Gill figured the chances of a company like The Film Department succeeding are about 5%. “19 out of 20 of these don’t work,” he said. But even if there is troubled beginnings, a silver lining won’t be hard to find. “Its just great to be working for people who don’t want to kill you or eat you,” said Gill. [Peter Knegt]
Arthouse Signs Exclusive Deal With Fortissimo
Arthouse Films announced at Cannes Wednesday that it has negotiated an exclusive first look deal with Fortissimo Films, with Fortissimo to represent, sell and distribute projects from Arthouse Films, Curiously Bright Entertainment and LM Media GmbH. Initial titles include Esther B. Robinson‘s “A Walk into the Sea: Danny Williams and the Warhol Factory” and Morgan Neville‘s “The Cool School: The Story of the Ferus Art Gallery.”
“We are excited to work with Fortissimo Films on our first group of new films,” said David Koh, Lilly Bright and Stanley Buchthal in a joint statement. “They were our first choice to team up with. They have great taste and business acumen. It’s a great home and partner for all the producers and filmmakers we are working with as we try to build out a worldwide distributor network for our filmmakers and producers and as well help our artists manage their rights, work, and intellectual property in this ever changing digital age. Fortissimo Films have great taste and do business with all the international buyers we admire and respect for the right balance of art and business.”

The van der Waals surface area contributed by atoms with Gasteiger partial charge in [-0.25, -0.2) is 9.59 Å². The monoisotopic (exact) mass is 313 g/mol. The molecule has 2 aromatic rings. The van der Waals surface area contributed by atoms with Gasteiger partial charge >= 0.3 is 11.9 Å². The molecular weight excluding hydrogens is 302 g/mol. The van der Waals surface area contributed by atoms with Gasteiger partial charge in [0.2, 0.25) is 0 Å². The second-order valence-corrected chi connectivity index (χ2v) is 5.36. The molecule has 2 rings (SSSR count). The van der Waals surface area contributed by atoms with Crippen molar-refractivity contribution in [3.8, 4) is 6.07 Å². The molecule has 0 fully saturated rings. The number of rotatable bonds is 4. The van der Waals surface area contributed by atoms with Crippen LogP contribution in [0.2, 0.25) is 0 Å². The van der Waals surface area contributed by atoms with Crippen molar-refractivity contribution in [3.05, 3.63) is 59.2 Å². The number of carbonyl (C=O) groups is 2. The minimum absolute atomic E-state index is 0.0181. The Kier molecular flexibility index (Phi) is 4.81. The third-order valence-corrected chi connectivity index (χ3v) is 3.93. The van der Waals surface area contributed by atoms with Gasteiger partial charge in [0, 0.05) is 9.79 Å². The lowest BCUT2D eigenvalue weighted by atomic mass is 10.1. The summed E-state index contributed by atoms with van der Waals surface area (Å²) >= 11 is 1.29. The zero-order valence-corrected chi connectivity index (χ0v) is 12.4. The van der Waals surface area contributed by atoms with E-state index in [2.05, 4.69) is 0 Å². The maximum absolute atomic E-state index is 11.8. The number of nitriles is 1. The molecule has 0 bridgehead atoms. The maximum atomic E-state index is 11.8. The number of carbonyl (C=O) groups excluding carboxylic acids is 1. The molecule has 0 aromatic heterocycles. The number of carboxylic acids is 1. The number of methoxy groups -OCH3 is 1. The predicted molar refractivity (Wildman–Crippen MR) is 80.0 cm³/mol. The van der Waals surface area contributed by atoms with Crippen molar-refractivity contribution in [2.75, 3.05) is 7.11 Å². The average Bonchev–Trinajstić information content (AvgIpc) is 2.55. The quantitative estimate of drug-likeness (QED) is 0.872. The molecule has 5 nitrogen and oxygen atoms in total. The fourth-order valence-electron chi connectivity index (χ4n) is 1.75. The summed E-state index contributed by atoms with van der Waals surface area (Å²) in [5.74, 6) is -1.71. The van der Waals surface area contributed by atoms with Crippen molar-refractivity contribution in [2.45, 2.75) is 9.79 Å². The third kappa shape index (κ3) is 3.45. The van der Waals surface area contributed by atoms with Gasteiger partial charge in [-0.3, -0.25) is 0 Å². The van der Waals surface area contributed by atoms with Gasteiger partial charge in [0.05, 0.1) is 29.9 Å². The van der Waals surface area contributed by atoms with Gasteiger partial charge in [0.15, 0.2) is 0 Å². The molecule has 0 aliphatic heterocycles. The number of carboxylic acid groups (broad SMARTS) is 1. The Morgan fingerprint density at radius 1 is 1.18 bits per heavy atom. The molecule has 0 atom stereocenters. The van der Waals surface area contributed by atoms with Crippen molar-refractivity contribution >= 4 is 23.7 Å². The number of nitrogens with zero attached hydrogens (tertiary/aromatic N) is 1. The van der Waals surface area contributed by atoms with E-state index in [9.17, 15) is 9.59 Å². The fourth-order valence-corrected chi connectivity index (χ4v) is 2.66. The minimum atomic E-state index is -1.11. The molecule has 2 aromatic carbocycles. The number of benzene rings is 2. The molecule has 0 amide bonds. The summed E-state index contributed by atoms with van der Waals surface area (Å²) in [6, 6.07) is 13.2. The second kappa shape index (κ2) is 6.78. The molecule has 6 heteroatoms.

The deal is similar to output deals Arthouse recently made with Madman Entertainment for Australia, New Zealand and South Africa, Mongrel Media for Canada and Revolver Entertainment in the UK & Ireland. [Peter Knegt]
Jaman.com Inks Deals With First Look, Magnolia
Jaman.com, the leading online source for independent and international entertainment, announced two separate distribution deals with First Look Studios and Magnolia Pictures. Both companies’ titles will be available online for rent or purchase via Jaman.com. “Magnolia recognizes the burgeoning growth of film viewers online,” said Randy Wells of Magnolia in a statement. “Jaman has built a solid library of films and we are proud to be a part of their growth.” First Look’s Manager of New Media, Vince Muscarella, agreed. “First Look is in a unique position in the film world and we think it’s a good fit to collaborate with Jaman, another company with a mission to distribiute quality movies to a growing base of fans of independent film,” he said. [Peter Knegt]
Bavaria Deals a Dozen
Bavaria Film International has announced several deals made during Cannes including international distribution rights outside of Germany, Switzerland and Austria for German film “Robert Zimmermann Tangles Up in Love.” The Critic’s Week title “Moscow, Belgium” has been sold to several distribution companies, including Senator Filmverleih for Germany, Austria and Switzerland. The second Bavarian title in the Critic’s Week “The Stranger in Me” has experienced first sales to Poland and Brazil. Other titles sold by Bavaria are as “Cherry Blossoms – Hanami,” “Restless,” “Let the Right One In,” “Rabbit Without Ears,” “Lissi and the Wild Emperor,” “Shadows,” “La Rabia,” “Black Ice,” and “Stalingrad.” [Jenny Sung]
Fort Lauderdale and BigStar.TV Collaborate
The Fort Lauderdale Film Festival (FLIFF) and BigStar.TV have announced that they will be teaming up to develop a new concept that will offer a broad range of opportunities for independent filmmakers to showcase their work. “BigStar.TV and FLIFF have officially joined forces to develop a unique online film competition, film screenings, and an innovative new plan that will streamline festival film trafficking, programming, decrease costs of shipping prints, discourage film piracy, and make festival films accessible to more viewers,” explained FLIFF President Gregory von Hausch in a statement. The initiative will launch during this year’s 23 FLIFF from October 17-November 9, 2008. [Jenny Sung]
Get the latest from the 2008 Cannes Film Festival in indieWIRE’s special section.